Published originally on Perambara.org.
Within minutes the crowd grows from a few random stragglers to a swelling, shouting throng. I stand there amongst the women, waiting to be body-searched by female security personnel and there are people actually shoving me, pushing to get to the front of the line – the quicker the search is done, the quicker they can rush to the other side and join their men in the fray. I feel conspicuous in my awkwardness, out of place wearing the embarrassment I always feel as invasive hands search my body for hidden weapons.
The search done, I attempt to cross over but security won’t let me pass. I wave my ministry media ID at them – it’s been a long day – but they look perplexed, as if they’ve never seen a woman media person before. Still, I am small fry and they are watchful of the crowd so they pass me on from one officer to the next. I don’t mind – media ID in one had and camera in the other, I utilize their confusion and start taking photographs of this dynamic, bursting crowd.
One side of the road is cordoned off to accommodate them: A barricade at the junction glints bright yellow in the afternoon sunlight and an unsteady wire fence runs along the middle of the road preventing the growing crowd from running into the other side, which is reserved for traffic. When I look too comfortable in one spot, the nearest security guy waves me off to the next guy until suddenly I find myself with police on the other side of the barricade. The crowd held inside lean heavily on the large yellow structures and start chanting aggresively, acting for the camera I am so obviously pointing towards them.
A security guy tells me to stop taking pictures and walk all the way back down to where the checks are so that I can cross the road from there and join both my team and the crowd. On my way I pause occasionally to take pictures of the men, women and children straining at the fences, their blue flags stretched out, trying to touch me. I feel oddly like I am in a zoo. Heightening the strange sensation a group of young men whistle to me saying “Apith ganna ko (Take a picture of us too!)” and break out into sounds of mock disappointment when I ignore them.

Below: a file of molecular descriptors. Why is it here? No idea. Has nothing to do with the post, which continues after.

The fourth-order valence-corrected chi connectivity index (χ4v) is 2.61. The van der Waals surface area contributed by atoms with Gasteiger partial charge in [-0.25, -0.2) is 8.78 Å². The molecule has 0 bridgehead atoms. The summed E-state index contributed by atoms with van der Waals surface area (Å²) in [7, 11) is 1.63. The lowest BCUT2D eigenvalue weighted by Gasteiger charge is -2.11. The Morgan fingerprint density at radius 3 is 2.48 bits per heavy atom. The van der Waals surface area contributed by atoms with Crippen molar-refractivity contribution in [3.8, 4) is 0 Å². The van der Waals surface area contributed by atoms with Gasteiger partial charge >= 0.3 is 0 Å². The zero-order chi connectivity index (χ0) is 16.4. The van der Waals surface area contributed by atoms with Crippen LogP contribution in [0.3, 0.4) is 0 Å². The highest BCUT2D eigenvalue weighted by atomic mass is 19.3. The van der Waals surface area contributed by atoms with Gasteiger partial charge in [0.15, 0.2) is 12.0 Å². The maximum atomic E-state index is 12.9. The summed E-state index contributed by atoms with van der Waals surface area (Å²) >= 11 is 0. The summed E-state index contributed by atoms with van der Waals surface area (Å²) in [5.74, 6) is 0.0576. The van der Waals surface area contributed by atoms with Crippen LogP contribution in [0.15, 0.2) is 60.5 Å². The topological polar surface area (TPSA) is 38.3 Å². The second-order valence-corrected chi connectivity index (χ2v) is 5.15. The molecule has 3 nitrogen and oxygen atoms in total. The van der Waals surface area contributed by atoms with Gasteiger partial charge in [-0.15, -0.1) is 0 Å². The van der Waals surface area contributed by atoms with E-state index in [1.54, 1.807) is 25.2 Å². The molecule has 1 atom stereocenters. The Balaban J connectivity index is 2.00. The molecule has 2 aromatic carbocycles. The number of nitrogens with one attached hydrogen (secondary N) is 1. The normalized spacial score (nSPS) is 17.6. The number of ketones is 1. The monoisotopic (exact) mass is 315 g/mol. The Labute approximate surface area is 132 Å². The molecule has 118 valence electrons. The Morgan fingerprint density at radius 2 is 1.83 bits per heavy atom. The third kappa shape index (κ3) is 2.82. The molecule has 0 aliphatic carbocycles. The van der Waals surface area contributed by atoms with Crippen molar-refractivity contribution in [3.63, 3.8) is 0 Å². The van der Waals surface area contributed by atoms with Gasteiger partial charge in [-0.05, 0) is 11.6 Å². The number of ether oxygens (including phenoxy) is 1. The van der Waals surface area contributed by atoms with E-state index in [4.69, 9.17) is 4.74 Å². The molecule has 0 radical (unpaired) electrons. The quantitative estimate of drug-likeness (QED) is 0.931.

Thankfully my crew finds me as I approach the gaggle of humanity ahead of me. I am amazed at the energy of these people who have probably stayed up all night by their televisions or radios, ears straining to catch the trickling news of victory. On very little sleep myself, I envy their fervour, but am also frightened by it. Huge national flags swing with dangerous abandon around me, and with every minute the chanting seems to get louder, the gestures of joy more impassioned. Women we talk to have tears in their eyes. Men seem almost drunk as they parade banners and shout until they are hoarse. Children are content to play with their mini flags and smile because they’ve been told there is a reason to be happy and because they are allowed to play out on the street.
We talk to them for a while – my colleague asking questions, the crew shooting the interviews and I the rather bewildered sidekick with the camera. I watch the faces around me, taking in the emotion, watching the gesticulations, trying to make sense of shouted words which have by now been recorded in my brain: “Balavegaya” is one I hear over and over again. Great force or power, it means.
Writing this, I am trying to wade through my own feelings about the elections which are at best quite confused. I remember watching the Obama election on television and seeing the joy of the people who supported his campaign: it was a historic hurdle crossed, a terrible prejudice defeated, a new kind of hope delivered. The intensity of that joy made me – a non-American who’s never even been there on a visit – leave the room for a few minutes to blink the tears out of my eyes and shake the waver from my voice.
What was so different about the joy I witnessed in my own country following its elections? The people at the rally were telling my crew good things – similar to what was being said about Obama’s win – but the words rang with timbre that worried me. Hope for the future, they said. Historic election, they said. Wonderful things to come, they said. But they said other things too: They are ungrateful. We will stand by this president. He has promised us things and he has no reason to lie to us. Anyway, he has never abused his powers before.
I wondered at this odd mixture of naïveté and venom. The blind faith in the promises of politicians on the one hand, and on the other – the certainty that one, entire community had got it wrong. And the consequent, frightening deduction that their move was an expression, not of real and worrying dissatisfaction, but one of selfish ingratitude.
I don’t want to undermine the people I photographed at the rally that day. I believe that they were really happy. I believe that they believed they were right to feel so. I am not passing judgement on joy and what motivates such depth of emotion and conviction. I am only saying that it gave me insight into the deep but also very human flaws of the community I am very much a part of.
In the end, the only thing that made sense to me at that rally was this: a baby who, despite the chaos and noise around him, lay fast asleep on his mother’s shoulder. Oblivious to the madness and totally secure in the hands of his guardian.
And maybe that right there is the bigger picture. What we all have to aim for – whether we are civilians or heads of state. To keep him that way.